Home  Principles & Statements  Positions of the ACJ  Articles  DonationsAbout Us  Contact Us  Links                                         

Israeli Knesset Kills a Bill Callingfor “Equality for All Citizens”

Allan C. Brownfeld, Editor
Special Interest Report
August 2018

In June, Israel’s lawmakers killed a bill calling for “equality for all citizens” even before it was introduced in the Knesset.  
On June 5, the Knesset issued a press release stating that its presidium group, consisting of the Speaker and Deputy Speakers, voted to disqualify a proposed bill that called for Israel to be defined as “a state of all its citizens.” By refusing to place this bill on the Knesset agenda, even the Knesset admitted that this was an “unusual” move since it is “the first time proposed legislation has been disqualified before being discussed in the plenum (the entire assembly of Knesset members) during the past two Knesset terms.”  
Mondoweiss (June 6, 2018) provided this assessment: “… What content in this bill was so shockingly offensive that Israeli lawmakers could not even allow it to be discussed …? The bill’s major offense lies within its simple objective, which is ‘to anchor in constitutional law the principle of equal citizenship while recognizing the existence and rights of the two Jewish and Arab national groups living within the country.’ The proposed bill also called for ‘separation of religion and state, while guaranteeing the freedom of worship for all.’ Since Israel defines itself as a democratic state, it should therefore be a state providing equality for both Jewish and Arab citizens.”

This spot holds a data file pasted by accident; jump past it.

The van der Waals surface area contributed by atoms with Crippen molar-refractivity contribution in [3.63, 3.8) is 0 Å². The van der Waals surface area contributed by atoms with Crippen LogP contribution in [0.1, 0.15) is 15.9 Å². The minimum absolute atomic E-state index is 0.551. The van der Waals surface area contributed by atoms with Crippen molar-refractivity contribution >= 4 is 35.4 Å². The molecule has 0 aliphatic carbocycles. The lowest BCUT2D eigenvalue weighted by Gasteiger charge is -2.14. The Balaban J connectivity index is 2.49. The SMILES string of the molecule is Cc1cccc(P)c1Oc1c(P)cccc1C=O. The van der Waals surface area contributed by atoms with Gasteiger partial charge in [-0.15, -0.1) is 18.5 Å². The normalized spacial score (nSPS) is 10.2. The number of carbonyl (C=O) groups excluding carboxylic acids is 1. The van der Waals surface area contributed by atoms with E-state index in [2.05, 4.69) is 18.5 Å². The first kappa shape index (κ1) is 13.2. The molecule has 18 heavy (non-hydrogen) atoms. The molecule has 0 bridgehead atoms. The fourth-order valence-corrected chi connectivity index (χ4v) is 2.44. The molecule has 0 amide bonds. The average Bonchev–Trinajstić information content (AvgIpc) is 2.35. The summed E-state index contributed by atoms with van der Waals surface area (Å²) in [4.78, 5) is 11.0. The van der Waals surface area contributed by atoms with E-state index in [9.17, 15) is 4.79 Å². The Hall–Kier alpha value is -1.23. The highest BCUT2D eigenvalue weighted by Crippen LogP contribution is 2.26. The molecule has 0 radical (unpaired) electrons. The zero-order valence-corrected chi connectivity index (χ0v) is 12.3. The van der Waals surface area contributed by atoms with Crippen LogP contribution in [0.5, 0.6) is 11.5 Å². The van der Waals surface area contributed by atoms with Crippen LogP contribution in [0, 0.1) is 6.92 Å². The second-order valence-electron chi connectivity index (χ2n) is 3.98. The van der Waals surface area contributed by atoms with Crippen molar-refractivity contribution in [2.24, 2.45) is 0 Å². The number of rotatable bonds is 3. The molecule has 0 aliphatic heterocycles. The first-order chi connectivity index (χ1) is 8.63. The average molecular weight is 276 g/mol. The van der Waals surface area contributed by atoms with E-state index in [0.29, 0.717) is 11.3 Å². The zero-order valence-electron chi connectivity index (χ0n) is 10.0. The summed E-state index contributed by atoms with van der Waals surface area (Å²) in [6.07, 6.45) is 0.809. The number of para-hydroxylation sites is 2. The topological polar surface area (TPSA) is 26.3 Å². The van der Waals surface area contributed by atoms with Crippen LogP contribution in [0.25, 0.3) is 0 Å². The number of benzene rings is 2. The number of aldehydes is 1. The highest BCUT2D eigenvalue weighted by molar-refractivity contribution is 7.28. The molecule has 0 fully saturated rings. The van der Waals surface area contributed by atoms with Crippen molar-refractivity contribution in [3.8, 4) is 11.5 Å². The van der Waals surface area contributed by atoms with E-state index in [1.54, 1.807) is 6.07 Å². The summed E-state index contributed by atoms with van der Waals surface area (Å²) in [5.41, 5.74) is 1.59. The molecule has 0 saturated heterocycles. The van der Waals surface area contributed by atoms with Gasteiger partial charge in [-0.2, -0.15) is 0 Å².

At the present time, 4.5 million Palestinians, in the West Bank, East Jerusalem and Gaza are effectively under Israeli control, but are stateless people. They are neither citizens of Israel or any other country. They are not entitled to many of the same fundamental rights that Israel claims to respect. The roughly 1.7 million Palestinians who do hold Israeli citizenship face “institutional, legal and societal discrimination,” according to a U.S. State Department report on human rights.  
Mohamed Mohamed, executive director of the Jerusalem Fund for Education and Community Development, asks, “In the 21st century, where else can one find segregated roads like the ones that exist in the West Bank? Where else can one find a state that allows its towns to pick and choose which ethnic and religious groups can live in their communities? … Unless Israel changes its prejudiced and bigoted system, it will never escape the label of an apartheid state.” •

< return to article list
© 2010 The American Council For Judaism.